International, Regional, and Ethnic Cuisine

“Food month” is still in full swing here at Hunter Library. Today we’re highlighting three books that look at ethnic cuisine in different ways: one is a history, one a memoir, and one a cookbook; but they all provide recipes that are likely different from your typical daily fare. Read on, and check back next week, when we will be reviewing some food-related novels.

Hog and Hominy: Soul Food from Africa to America, by Frederick Douglass Opie
This book presents a history of African American foodways, chronicling the origins, development, and influences of what is now known as “soul food”. Author Frederick Douglass Opie starts with the Atlantic slave trade and examines how traditional African cooking was adapted by slaves in British Colonial America, and follows historical events such as the Great Migration, the Great Depression, and segregation with an eye for how they influenced culinary trends in the African American community. The text includes historical photographs, a handful of recipes, and notes on where to go for further reading.

Tastes Like Cuba: An Exile’s Hunger for Home, by Eduardo Machado
A memoir based around playwright Eduardo Machado’s remembrances of the food of his home country. Machado and his family fled from Cuba in 1961, and here he tells the story of his early life in Cuba followed by his family’s adaptation to life in the United States, with food as the thread that ties the story together. Every chapter includes recipes.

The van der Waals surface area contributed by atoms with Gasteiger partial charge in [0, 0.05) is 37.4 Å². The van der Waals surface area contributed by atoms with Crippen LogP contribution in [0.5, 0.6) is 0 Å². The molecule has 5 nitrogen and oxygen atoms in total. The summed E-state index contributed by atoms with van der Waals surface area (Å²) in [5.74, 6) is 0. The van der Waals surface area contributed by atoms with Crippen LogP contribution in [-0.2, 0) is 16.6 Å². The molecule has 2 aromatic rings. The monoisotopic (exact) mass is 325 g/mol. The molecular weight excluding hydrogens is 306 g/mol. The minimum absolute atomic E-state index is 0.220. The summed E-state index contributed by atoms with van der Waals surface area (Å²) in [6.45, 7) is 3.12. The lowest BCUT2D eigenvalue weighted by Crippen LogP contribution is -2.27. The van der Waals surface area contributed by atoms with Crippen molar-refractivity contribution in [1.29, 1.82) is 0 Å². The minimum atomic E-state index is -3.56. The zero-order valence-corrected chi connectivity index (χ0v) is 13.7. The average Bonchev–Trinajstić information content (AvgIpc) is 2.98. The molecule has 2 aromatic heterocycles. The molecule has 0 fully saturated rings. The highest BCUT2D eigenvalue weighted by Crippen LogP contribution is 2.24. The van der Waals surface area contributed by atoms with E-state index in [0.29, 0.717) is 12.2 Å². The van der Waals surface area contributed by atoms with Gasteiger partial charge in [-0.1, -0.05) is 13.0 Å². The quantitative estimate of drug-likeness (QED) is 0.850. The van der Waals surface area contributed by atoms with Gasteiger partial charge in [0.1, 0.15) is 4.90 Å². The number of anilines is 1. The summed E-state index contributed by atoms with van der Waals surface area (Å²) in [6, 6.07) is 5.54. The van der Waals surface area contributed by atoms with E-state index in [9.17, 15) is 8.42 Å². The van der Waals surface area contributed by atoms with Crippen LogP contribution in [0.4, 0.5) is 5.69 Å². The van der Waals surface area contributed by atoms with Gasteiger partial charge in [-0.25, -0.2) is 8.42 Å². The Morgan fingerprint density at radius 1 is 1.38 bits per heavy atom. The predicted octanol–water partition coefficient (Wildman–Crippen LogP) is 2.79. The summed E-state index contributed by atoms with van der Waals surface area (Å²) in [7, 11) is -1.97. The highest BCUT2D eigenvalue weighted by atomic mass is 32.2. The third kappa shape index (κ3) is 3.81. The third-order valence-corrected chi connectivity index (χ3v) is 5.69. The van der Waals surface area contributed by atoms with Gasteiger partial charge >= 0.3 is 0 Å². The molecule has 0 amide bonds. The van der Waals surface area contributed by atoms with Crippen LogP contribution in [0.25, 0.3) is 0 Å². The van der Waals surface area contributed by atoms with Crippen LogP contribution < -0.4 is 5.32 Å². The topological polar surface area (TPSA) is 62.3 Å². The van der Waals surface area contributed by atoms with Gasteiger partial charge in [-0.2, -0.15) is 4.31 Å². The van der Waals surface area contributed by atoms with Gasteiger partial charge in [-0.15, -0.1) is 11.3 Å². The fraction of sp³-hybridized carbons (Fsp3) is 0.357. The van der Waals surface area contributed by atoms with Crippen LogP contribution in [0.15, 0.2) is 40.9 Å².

You Are Where You Eat: Stories and Recipes from the Neighborhoods of New Orleans, by Elsa Hahne
A fascinating combination of biography and cookbook, documenting the lives and recipes of more than thirty home cooks in post-Hurricane Katrina New Orleans. Each chapter introduces a different cook, and each includes unique and interesting recipes, ranging from crawfish samosas (page 38) to “Cold Alligator Pear Bisque” (page 119; this doesn’t actually include alligator, “alligator pear” is another term for avocado!). As with the composition of New Orleans itself, the cultural and culinary backgrounds of the people in the book are diverse – including Creole, Native American, Mexican, Cajun, African American, and German, to name a few. The book is fascinating and appealing; a combination of cookbook and cultural study, complete with impressive photography and uncluttered design.

– Anna Craft, nonfiction selector

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